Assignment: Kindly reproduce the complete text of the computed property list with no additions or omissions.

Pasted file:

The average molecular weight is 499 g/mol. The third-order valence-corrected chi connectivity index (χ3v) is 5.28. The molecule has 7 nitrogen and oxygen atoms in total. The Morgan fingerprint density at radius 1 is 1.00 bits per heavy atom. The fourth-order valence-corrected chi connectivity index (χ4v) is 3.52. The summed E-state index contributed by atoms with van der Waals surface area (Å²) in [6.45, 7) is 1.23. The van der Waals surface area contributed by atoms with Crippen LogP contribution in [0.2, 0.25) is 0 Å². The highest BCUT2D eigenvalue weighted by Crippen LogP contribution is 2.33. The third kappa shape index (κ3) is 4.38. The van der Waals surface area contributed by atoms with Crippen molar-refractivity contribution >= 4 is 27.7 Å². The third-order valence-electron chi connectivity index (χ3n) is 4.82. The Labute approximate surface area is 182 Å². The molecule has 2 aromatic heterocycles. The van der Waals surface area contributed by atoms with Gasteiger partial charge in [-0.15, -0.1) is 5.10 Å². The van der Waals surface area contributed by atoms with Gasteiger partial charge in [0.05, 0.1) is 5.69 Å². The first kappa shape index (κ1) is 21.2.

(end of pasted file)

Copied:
The average molecular weight is 499 g/mol. The third-order valence-corrected chi connectivity index (χ3v) is 5.28. The molecule has 7 nitrogen and oxygen atoms in total. The Morgan fingerprint density at radius 1 is 1.00 bits per heavy atom. The fourth-order valence-corrected chi connectivity index (χ4v) is 3.52. The summed E-state index contributed by atoms with van der Waals surface area (Å²) in [6.45, 7) is 1.23. The van der Waals surface area contributed by atoms with Crippen LogP contribution in [0.2, 0.25) is 0 Å². The highest BCUT2D eigenvalue weighted by Crippen LogP contribution is 2.33. The third kappa shape index (κ3) is 4.38. The van der Waals surface area contributed by atoms with Crippen molar-refractivity contribution >= 4 is 27.7 Å². The third-order valence-electron chi connectivity index (χ3n) is 4.82. The Labute approximate surface area is 182 Å². The molecule has 2 aromatic heterocycles. The van der Waals surface area contributed by atoms with Gasteiger partial charge in [-0.15, -0.1) is 5.10 Å². The van der Waals surface area contributed by atoms with Gasteiger partial charge in [0.05, 0.1) is 5.69 Å². The first kappa shape index (κ1) is 21.2.